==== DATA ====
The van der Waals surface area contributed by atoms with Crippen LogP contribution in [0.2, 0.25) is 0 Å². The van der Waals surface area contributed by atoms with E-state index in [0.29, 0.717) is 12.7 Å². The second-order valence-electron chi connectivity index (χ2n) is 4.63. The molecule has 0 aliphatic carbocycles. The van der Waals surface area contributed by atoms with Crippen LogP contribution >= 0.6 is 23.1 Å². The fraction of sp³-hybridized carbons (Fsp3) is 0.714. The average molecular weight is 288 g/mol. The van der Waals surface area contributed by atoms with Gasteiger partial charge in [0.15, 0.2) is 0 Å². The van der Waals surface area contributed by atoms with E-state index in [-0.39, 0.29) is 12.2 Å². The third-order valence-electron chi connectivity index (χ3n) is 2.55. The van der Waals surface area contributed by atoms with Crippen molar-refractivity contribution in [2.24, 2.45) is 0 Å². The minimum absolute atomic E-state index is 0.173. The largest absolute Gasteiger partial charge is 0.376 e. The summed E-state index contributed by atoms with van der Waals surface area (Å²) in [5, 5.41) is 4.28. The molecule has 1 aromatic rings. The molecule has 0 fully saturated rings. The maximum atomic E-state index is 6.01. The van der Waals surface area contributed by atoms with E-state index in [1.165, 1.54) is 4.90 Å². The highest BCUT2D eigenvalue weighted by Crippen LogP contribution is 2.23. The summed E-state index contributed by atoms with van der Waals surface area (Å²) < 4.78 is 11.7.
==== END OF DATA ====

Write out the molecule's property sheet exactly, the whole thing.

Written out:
The van der Waals surface area contributed by atoms with Crippen LogP contribution in [0.2, 0.25) is 0 Å². The van der Waals surface area contributed by atoms with E-state index in [0.29, 0.717) is 12.7 Å². The second-order valence-electron chi connectivity index (χ2n) is 4.63. The molecule has 0 aliphatic carbocycles. The van der Waals surface area contributed by atoms with Crippen LogP contribution >= 0.6 is 23.1 Å². The fraction of sp³-hybridized carbons (Fsp3) is 0.714. The average molecular weight is 288 g/mol. The van der Waals surface area contributed by atoms with Gasteiger partial charge in [0.15, 0.2) is 0 Å². The van der Waals surface area contributed by atoms with E-state index in [-0.39, 0.29) is 12.2 Å². The third-order valence-electron chi connectivity index (χ3n) is 2.55. The van der Waals surface area contributed by atoms with Crippen molar-refractivity contribution in [2.24, 2.45) is 0 Å². The minimum absolute atomic E-state index is 0.173. The largest absolute Gasteiger partial charge is 0.376 e. The summed E-state index contributed by atoms with van der Waals surface area (Å²) in [5, 5.41) is 4.28. The molecule has 1 aromatic rings. The molecule has 0 fully saturated rings. The maximum atomic E-state index is 6.01. The van der Waals surface area contributed by atoms with E-state index in [1.165, 1.54) is 4.90 Å². The highest BCUT2D eigenvalue weighted by Crippen LogP contribution is 2.23. The summed E-state index contributed by atoms with van der Waals surface area (Å²) < 4.78 is 11.7.